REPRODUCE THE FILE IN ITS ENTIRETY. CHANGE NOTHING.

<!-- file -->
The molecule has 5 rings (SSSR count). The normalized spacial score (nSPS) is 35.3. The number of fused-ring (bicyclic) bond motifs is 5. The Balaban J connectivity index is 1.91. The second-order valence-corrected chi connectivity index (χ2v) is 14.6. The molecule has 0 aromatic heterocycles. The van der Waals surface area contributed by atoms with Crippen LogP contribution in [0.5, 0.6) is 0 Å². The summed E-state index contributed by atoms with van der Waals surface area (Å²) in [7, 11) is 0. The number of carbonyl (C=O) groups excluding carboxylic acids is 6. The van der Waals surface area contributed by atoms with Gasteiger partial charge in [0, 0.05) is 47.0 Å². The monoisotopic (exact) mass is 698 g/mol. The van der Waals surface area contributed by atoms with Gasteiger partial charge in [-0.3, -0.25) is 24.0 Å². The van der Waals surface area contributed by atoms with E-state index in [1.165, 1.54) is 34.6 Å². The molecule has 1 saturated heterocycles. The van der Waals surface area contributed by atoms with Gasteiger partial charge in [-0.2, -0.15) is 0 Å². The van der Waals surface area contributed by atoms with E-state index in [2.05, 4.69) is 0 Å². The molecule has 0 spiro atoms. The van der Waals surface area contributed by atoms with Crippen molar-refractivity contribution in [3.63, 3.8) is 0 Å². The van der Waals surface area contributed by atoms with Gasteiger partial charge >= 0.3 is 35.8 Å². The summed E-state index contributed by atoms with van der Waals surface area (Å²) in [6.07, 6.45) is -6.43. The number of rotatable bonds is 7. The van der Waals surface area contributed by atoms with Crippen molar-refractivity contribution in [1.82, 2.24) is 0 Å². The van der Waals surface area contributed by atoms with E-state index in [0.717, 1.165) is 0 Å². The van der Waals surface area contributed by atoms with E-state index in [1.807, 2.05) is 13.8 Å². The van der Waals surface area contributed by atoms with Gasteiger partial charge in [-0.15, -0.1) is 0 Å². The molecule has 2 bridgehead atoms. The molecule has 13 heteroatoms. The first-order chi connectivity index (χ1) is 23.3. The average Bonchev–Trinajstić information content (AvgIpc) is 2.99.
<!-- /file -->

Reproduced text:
The molecule has 5 rings (SSSR count). The normalized spacial score (nSPS) is 35.3. The number of fused-ring (bicyclic) bond motifs is 5. The Balaban J connectivity index is 1.91. The second-order valence-corrected chi connectivity index (χ2v) is 14.6. The molecule has 0 aromatic heterocycles. The van der Waals surface area contributed by atoms with Crippen LogP contribution in [0.5, 0.6) is 0 Å². The summed E-state index contributed by atoms with van der Waals surface area (Å²) in [7, 11) is 0. The number of carbonyl (C=O) groups excluding carboxylic acids is 6. The van der Waals surface area contributed by atoms with Gasteiger partial charge in [0, 0.05) is 47.0 Å². The monoisotopic (exact) mass is 698 g/mol. The van der Waals surface area contributed by atoms with Gasteiger partial charge in [-0.3, -0.25) is 24.0 Å². The van der Waals surface area contributed by atoms with E-state index in [1.165, 1.54) is 34.6 Å². The molecule has 1 saturated heterocycles. The van der Waals surface area contributed by atoms with Gasteiger partial charge in [-0.2, -0.15) is 0 Å². The van der Waals surface area contributed by atoms with E-state index in [2.05, 4.69) is 0 Å². The molecule has 0 spiro atoms. The van der Waals surface area contributed by atoms with Crippen molar-refractivity contribution in [3.63, 3.8) is 0 Å². The van der Waals surface area contributed by atoms with Gasteiger partial charge >= 0.3 is 35.8 Å². The summed E-state index contributed by atoms with van der Waals surface area (Å²) in [6.07, 6.45) is -6.43. The number of rotatable bonds is 7. The van der Waals surface area contributed by atoms with Crippen molar-refractivity contribution in [1.82, 2.24) is 0 Å². The van der Waals surface area contributed by atoms with E-state index in [0.717, 1.165) is 0 Å². The van der Waals surface area contributed by atoms with E-state index in [1.807, 2.05) is 13.8 Å². The van der Waals surface area contributed by atoms with Gasteiger partial charge in [-0.15, -0.1) is 0 Å². The molecule has 2 bridgehead atoms. The molecule has 13 heteroatoms. The first-order chi connectivity index (χ1) is 23.3. The average Bonchev–Trinajstić information content (AvgIpc) is 2.99.